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Discussion Starter #4
Thanks for the input Rod.

Your wind chill argument works one way for me, home --> work, but doesn't explain why the clutch would super cool so quickly on my way work --> home, when I'm doing 60km through Steinbach for a while before I hit the highway. I'll keep an eye on it and see if things improve with the weather.

"I near killed myself the other morning screaming into an off ramp downshifting. The clutch would not re-engage and I was really counting on using the engine for braking since I was on sheer ice."

You sound like one of those guys that's giving us STi owners a bad name what with the way you drive :lol: :wink: , based on this and other things you have told me (eg. the winter tires only make noise once over 160km on back roads...) We need to get you out to Autocross!

Sue :)
 

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Just to let you know, wind chill only has an effect on us humans. The reason for this is our skin. Wind chill is simply a measure of how we feel in the cold with the wind blowing. When the wind blows over our skin it removes the heat being radiated, making us feel colder. Therefore, it has no effect on cars. However, being that the air is -23.8 F where you are STilinMR2Sue, that is damn cold and I can imagine it is creating a more viscous hydraulic fluid than normal, causing your problem.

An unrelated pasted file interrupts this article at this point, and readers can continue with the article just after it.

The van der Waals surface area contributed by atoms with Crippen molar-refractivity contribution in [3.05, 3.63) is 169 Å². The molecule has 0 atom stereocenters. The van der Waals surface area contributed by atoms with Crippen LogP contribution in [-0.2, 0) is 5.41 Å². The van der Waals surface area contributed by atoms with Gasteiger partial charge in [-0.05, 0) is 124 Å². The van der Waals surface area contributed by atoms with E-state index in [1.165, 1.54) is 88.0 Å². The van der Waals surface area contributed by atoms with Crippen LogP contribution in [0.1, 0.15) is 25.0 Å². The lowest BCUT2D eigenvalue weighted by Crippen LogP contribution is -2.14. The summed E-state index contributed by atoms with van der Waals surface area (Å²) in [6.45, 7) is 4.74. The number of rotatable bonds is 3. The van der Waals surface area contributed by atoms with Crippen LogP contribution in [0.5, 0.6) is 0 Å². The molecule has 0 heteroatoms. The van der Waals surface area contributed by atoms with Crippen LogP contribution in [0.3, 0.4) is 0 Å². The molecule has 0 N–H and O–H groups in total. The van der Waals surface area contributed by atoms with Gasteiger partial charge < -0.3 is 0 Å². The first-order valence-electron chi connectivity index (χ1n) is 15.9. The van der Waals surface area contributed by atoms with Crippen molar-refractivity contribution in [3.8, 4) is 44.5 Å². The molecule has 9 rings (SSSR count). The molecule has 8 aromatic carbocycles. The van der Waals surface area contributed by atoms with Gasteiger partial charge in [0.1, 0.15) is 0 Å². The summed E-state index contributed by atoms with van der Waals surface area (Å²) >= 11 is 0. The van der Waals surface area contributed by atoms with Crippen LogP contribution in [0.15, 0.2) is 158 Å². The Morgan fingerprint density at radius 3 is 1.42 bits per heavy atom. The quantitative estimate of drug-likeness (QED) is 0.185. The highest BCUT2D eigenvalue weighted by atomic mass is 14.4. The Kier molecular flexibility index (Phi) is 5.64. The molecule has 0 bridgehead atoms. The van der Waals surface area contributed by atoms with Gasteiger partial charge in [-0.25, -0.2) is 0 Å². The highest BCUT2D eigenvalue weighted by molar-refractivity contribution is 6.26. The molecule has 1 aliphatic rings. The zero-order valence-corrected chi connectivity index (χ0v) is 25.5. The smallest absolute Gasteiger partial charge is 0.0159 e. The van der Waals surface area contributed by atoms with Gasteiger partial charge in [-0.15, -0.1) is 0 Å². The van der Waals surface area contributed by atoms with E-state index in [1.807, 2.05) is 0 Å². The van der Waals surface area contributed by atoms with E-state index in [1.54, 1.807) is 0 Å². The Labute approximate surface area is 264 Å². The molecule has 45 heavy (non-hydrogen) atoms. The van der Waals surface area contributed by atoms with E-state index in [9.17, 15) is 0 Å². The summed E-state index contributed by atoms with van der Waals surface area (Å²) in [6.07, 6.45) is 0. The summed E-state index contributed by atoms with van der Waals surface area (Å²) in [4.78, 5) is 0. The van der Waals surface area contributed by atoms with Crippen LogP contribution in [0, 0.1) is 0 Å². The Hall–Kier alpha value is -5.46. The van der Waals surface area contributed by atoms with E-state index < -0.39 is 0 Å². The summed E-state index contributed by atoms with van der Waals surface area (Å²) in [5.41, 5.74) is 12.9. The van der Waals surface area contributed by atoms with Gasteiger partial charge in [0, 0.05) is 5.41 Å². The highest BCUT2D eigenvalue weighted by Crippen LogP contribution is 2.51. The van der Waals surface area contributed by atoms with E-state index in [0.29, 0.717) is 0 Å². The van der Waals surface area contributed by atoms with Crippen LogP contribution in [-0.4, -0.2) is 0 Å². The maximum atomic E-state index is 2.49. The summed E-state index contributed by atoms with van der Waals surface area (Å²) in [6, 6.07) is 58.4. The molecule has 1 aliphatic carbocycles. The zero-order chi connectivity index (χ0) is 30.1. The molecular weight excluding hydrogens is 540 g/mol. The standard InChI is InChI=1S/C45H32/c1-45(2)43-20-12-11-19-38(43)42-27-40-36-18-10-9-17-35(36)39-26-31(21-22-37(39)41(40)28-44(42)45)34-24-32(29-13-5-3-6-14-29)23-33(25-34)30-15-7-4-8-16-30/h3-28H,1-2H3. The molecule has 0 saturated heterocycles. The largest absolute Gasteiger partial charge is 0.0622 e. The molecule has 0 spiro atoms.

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wannaSTi said:
Just to let you know, wind chill only has an effect on us humans. .
i'm pretty sure that the effect of the car being in motion makes things colder in the engine compartment, whether it's proper terminology to call it "wind chill", i don't know. i do know that when i have the kart up at the track in the winter time, i can get it to warm up on the stand, but when it's on the track, the water temp will drop so far that the engine won't run. maybe we can coin a new term, like "motion induced clutch popsicle"?